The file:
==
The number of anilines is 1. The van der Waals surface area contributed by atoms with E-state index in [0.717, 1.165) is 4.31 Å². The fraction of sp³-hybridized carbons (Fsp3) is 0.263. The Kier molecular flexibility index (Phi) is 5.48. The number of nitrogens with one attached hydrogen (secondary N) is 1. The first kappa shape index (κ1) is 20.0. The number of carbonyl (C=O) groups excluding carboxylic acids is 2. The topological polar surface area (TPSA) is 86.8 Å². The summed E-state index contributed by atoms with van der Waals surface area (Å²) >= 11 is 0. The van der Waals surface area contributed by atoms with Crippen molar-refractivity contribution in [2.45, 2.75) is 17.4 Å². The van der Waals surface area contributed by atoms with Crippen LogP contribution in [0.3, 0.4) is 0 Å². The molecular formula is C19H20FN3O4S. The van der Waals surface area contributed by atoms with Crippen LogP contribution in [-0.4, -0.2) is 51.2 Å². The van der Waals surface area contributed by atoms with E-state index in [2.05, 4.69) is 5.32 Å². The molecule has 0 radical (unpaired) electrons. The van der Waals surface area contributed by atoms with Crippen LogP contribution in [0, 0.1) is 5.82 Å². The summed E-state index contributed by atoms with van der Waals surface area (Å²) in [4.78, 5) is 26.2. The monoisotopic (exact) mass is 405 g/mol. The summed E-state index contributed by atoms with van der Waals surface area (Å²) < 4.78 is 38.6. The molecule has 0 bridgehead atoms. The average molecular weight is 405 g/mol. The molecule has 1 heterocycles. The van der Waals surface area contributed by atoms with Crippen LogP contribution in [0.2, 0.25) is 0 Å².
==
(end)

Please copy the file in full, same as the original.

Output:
The number of anilines is 1. The van der Waals surface area contributed by atoms with E-state index in [0.717, 1.165) is 4.31 Å². The fraction of sp³-hybridized carbons (Fsp3) is 0.263. The Kier molecular flexibility index (Phi) is 5.48. The number of nitrogens with one attached hydrogen (secondary N) is 1. The first kappa shape index (κ1) is 20.0. The number of carbonyl (C=O) groups excluding carboxylic acids is 2. The topological polar surface area (TPSA) is 86.8 Å². The summed E-state index contributed by atoms with van der Waals surface area (Å²) >= 11 is 0. The van der Waals surface area contributed by atoms with Crippen molar-refractivity contribution in [2.45, 2.75) is 17.4 Å². The van der Waals surface area contributed by atoms with Crippen LogP contribution in [0.3, 0.4) is 0 Å². The molecular formula is C19H20FN3O4S. The van der Waals surface area contributed by atoms with Crippen LogP contribution in [-0.4, -0.2) is 51.2 Å². The van der Waals surface area contributed by atoms with E-state index in [2.05, 4.69) is 5.32 Å². The molecule has 0 radical (unpaired) electrons. The van der Waals surface area contributed by atoms with Crippen LogP contribution in [0, 0.1) is 5.82 Å². The summed E-state index contributed by atoms with van der Waals surface area (Å²) in [4.78, 5) is 26.2. The monoisotopic (exact) mass is 405 g/mol. The summed E-state index contributed by atoms with van der Waals surface area (Å²) < 4.78 is 38.6. The molecule has 0 bridgehead atoms. The average molecular weight is 405 g/mol. The molecule has 1 heterocycles. The van der Waals surface area contributed by atoms with Crippen LogP contribution in [0.2, 0.25) is 0 Å².